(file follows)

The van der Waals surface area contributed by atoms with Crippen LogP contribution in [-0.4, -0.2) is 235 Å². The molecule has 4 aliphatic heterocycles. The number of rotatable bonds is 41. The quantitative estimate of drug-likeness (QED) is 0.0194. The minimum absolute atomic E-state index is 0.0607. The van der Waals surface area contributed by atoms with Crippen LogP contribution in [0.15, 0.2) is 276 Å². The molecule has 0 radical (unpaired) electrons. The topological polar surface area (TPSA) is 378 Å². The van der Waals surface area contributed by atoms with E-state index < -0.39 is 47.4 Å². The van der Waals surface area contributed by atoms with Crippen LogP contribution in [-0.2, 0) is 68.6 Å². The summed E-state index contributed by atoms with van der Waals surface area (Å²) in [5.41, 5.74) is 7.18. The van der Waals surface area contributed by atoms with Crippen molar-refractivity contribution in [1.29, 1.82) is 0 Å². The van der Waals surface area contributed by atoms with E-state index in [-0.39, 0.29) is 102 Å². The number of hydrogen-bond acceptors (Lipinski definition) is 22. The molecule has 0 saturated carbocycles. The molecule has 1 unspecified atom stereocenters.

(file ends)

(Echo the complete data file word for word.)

The van der Waals surface area contributed by atoms with Crippen LogP contribution in [-0.4, -0.2) is 235 Å². The molecule has 4 aliphatic heterocycles. The number of rotatable bonds is 41. The quantitative estimate of drug-likeness (QED) is 0.0194. The minimum absolute atomic E-state index is 0.0607. The van der Waals surface area contributed by atoms with Crippen LogP contribution in [0.15, 0.2) is 276 Å². The molecule has 0 radical (unpaired) electrons. The topological polar surface area (TPSA) is 378 Å². The van der Waals surface area contributed by atoms with E-state index < -0.39 is 47.4 Å². The van der Waals surface area contributed by atoms with Crippen LogP contribution in [-0.2, 0) is 68.6 Å². The summed E-state index contributed by atoms with van der Waals surface area (Å²) in [5.41, 5.74) is 7.18. The van der Waals surface area contributed by atoms with Crippen molar-refractivity contribution in [1.29, 1.82) is 0 Å². The van der Waals surface area contributed by atoms with E-state index in [-0.39, 0.29) is 102 Å². The number of hydrogen-bond acceptors (Lipinski definition) is 22. The molecule has 0 saturated carbocycles. The molecule has 1 unspecified atom stereocenters.